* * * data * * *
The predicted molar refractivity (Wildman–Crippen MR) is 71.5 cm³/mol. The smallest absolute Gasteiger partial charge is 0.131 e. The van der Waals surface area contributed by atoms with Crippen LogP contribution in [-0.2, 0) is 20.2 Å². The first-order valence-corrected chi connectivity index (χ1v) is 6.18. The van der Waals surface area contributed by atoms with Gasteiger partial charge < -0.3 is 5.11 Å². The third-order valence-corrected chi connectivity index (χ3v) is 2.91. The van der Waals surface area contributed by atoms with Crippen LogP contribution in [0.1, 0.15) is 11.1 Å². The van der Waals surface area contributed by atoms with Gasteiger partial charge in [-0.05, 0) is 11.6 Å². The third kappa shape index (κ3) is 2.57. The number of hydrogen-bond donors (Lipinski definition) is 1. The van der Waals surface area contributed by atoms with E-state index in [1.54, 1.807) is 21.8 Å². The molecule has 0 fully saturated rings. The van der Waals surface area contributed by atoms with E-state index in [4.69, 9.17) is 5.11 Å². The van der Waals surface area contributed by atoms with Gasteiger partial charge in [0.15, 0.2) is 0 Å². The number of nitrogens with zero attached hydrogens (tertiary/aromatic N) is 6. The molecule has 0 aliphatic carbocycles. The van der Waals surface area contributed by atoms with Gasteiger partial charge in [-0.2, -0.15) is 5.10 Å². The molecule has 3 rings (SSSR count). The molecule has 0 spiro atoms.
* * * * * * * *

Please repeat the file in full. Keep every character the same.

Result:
The predicted molar refractivity (Wildman–Crippen MR) is 71.5 cm³/mol. The smallest absolute Gasteiger partial charge is 0.131 e. The van der Waals surface area contributed by atoms with Crippen LogP contribution in [-0.2, 0) is 20.2 Å². The first-order valence-corrected chi connectivity index (χ1v) is 6.18. The van der Waals surface area contributed by atoms with Gasteiger partial charge < -0.3 is 5.11 Å². The third-order valence-corrected chi connectivity index (χ3v) is 2.91. The van der Waals surface area contributed by atoms with Crippen LogP contribution in [0.1, 0.15) is 11.1 Å². The van der Waals surface area contributed by atoms with Gasteiger partial charge in [-0.05, 0) is 11.6 Å². The third kappa shape index (κ3) is 2.57. The number of hydrogen-bond donors (Lipinski definition) is 1. The van der Waals surface area contributed by atoms with E-state index in [1.54, 1.807) is 21.8 Å². The molecule has 0 fully saturated rings. The van der Waals surface area contributed by atoms with E-state index in [4.69, 9.17) is 5.11 Å². The van der Waals surface area contributed by atoms with Gasteiger partial charge in [0.15, 0.2) is 0 Å². The number of nitrogens with zero attached hydrogens (tertiary/aromatic N) is 6. The molecule has 0 aliphatic carbocycles. The van der Waals surface area contributed by atoms with Gasteiger partial charge in [-0.2, -0.15) is 5.10 Å². The molecule has 3 rings (SSSR count). The molecule has 0 spiro atoms.